Facts About Bathurst
Bathurst is the seat of government of Gloucester County, New Brunswick, and is at the estuary of the Nepisiguit River.
Bathurst had been the location of the annual Mi’kmaq summer coastal community of Nepisiguit prior to European settlement.
Bathurst is situated at the southernmost part of Chaleur Bay on Bathurst Harbour, an estuary at the mouth of four rivers: the Nepisiguit River, the Middle River, Little River, and the Tetagouche River.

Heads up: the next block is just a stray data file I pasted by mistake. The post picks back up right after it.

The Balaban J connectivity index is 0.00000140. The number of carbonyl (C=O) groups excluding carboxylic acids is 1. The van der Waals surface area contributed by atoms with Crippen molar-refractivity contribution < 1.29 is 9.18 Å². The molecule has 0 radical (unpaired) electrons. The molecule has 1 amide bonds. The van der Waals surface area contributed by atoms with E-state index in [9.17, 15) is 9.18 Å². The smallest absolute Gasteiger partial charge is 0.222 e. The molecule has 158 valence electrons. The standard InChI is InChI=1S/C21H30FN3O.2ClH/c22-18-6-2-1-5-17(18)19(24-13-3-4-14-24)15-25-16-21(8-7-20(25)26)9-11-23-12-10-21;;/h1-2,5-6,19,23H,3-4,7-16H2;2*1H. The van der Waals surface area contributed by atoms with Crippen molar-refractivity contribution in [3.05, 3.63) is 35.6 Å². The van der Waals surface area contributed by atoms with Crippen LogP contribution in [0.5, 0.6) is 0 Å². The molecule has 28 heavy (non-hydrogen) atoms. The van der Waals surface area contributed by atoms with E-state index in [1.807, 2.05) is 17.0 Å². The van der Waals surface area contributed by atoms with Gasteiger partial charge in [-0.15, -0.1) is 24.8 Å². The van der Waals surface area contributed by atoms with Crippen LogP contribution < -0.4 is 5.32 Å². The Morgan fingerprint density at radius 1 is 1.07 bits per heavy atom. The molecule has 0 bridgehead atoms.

Bathurst is officially bilingual with French, Irish, Scottish and English heritage.
The Estimated Population of Bathurst is 11,897.
The highest temperature ever recorded in Bathurst was 38.4 °C on 18 July 2017. The coldest temperature ever recorded was −37.2 °C on 9 January 1887 and 19 January 1925.
The city of Bathurst is twinned with Saint-Aubin-sur-Mer, Calvados & Houma, Louisiana, in Terrebonne Parish.
Europeans first reached the shores of the Baie des Chaleurs when in 1534 it was named by Jacques Cartier.
Bathurst was incorporated as a city in 1966.
First called Nepisiguit, then St. Peters, Bathurst received its current name in 1826 after then-British colonial secretary, Henry Bathurst, third Earl of Bathurst.